Chapter 1 Thinking Critically Vocabuary

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Thinking Critically with Psychological Science
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1

Behaviorism

the view that psychology (1) should be objective science that (2) studies behavior without reference to mental process. Most research psychologist today agree with 1 but not 2

2

Humanistic Psychology

historically significant perspective that emphasized the growth potential of healthy people and the individual’s potential for personal growth

3

Cognitive Neuroscience

the interdisciplinary study of the brain activity linked with cognition (including perception, thinking, memory, and language

4

Psychology

The science of behavior and mental process

5

Nature-Nurture issue

the longstanding controversy over relative contributions that genes and experience make to the development of psychological traits and behaviors. Today’s science sees traits and behaviors arising from interaction of nature and nurture

6

Levels of Analysis

the differing complementary views, from biological to psychological to social-cultural, for analyzing any given phenomenon

7

Biopsychosocial Approach

an integrated approach that incorporates biological to psychological to social-cultural levels of analysis.

8

Basic Research

pure science that aims to increase the scientific knowledge base.

9

Applied Research

scientific study that aims to solve practical problems

10

Counseling Psychology

a branch of psychology that assists people with problems in living (often related to school, work, or marriage) and in achieving greater well-being

11

Clinical Psychology

a branch of psychology that studies, assesses, and treats people with psychological disorders

12

Psychiatry

a branch of medicine dealing with psychological disorders; practiced by physicians who sometimes provide medical (for example drug) treatments as well as psychological therapy.

13

Hindsight Bias

the tendency to believe, after learning an outcome, that we would have foreseen it

14

Critical Thinking

thinking that does not blindly accept arguments and conclusions. Rather it examines assumptions, discerns hidden values, evaluates evidence, and assesses conclusions

15

Theory

an explanation using an integrated set principles that organizes observations and predicts behaviors or events

16

Hypothesis

a testable prediction, often implied by theory.

17

Operational definition

a statement of the procedures (operations) used to define research variable. For example, himan intelligence may be operationally defined as “what an intelligence test measures.”

18

Replication

repeating the essence of a research study, usually with different participants in different situation , to see whether the basic findings extends to other participants and circumstances

19

Case study

an observation technique in which one person is studied in depth in the hope of revealing universal principles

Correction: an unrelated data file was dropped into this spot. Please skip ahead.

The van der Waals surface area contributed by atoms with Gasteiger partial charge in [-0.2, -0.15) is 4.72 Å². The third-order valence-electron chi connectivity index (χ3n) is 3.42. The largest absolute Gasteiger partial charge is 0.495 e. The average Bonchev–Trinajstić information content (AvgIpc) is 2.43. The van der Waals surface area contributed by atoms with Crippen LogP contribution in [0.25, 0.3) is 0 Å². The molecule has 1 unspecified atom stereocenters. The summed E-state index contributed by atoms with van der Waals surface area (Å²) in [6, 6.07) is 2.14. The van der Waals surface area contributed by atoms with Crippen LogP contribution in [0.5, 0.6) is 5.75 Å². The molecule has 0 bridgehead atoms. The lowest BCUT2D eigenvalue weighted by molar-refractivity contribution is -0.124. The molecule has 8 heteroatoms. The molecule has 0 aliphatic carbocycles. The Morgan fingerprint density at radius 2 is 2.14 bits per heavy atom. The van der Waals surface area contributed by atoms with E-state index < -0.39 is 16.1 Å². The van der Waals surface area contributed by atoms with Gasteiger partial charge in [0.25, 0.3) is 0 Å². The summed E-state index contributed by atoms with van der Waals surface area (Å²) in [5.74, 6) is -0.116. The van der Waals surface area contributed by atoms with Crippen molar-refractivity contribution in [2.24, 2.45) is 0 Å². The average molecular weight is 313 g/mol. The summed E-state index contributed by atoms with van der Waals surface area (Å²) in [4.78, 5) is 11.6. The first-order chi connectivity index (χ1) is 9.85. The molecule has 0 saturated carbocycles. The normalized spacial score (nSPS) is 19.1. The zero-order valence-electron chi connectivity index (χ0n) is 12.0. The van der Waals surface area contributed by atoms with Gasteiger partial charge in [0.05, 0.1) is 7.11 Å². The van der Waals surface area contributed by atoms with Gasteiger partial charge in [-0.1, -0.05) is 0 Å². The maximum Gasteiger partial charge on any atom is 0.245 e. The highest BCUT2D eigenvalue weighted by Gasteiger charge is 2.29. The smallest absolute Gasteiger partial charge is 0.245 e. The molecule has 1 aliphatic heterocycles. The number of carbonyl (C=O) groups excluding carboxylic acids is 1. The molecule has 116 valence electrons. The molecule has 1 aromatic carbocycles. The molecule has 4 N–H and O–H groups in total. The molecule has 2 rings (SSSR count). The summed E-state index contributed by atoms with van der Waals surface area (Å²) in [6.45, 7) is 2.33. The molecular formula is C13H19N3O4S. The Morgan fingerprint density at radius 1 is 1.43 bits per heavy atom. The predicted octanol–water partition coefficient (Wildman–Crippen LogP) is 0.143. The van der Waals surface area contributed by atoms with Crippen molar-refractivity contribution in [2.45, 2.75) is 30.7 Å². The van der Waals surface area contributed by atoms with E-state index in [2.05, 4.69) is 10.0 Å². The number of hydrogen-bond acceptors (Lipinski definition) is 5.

20

Survey

a technique for ascertaining the self-reported attitudes of behaviors of a participation group, usually by questioning a representative, random sample of the group.

21

Population

all the cases in a group being studied, from which sample can be drawn. (except for national studies, this does not refer to a country’s whole population)

22

Random sample

a sample that fairly represents a population because each member has an equal chance of inclusion.

23

Naturalistic Observation

observing and recording behavior in naturally occurring situations without trying to manipulate and control the situation.

24

Correlation

the extent to which two factors vary together, and thus of how well either factor predicts the other. The correlation coefficient is the mathematical expression of the relationship, ranging from -1 to 1

25

Illusory Correlation

the perception of a relationship where none exists.

26

Experiment

a research method in which an investigator manipulates one or more factors (independent variables) to observe the effect on some behavior or mental process (dependent variable). By random assignment of participants, the experimentor aims to control other relevant factors

27

Random Assignment

assigning participants to experimental and control groups by chance, thus minimizing preexisting differences between those assigned to the different groups

28

Experimental Group

in an experiment, the group that is exposed to the treatment, that is, to one version of the independent variable.

29

Control Group

in an experiment the group that is exposed to the treatment, that is, to one version of the independent groups

30

Double-blind Procedures

an experimental procedure in which both the research participants and the research staff are ignorant (blind) about whether the research participants have received the treatment of a placebo. Commonly used in drug-evaluations.

31

Placebo Effect

experimental results caused by expectation alone; any effect on behavior caused by the administration of an inert substance of condition, which the recipient assumes is an active agent.

32

Independent Variable

the experimental factor that is manipulated; the variable whose effect is being studied.

33

Dependent Variable

the outcome factor; the variable that may change in response to manipulation of the independent variable.

34

Culture

the enduring behaviors, ideas, attitudes, and traditions shared by a group of people and transmitted from one generation to the next.

35

SQ3R

a study method incorporation five steps: Survey, Question, Read, Rehearse, Review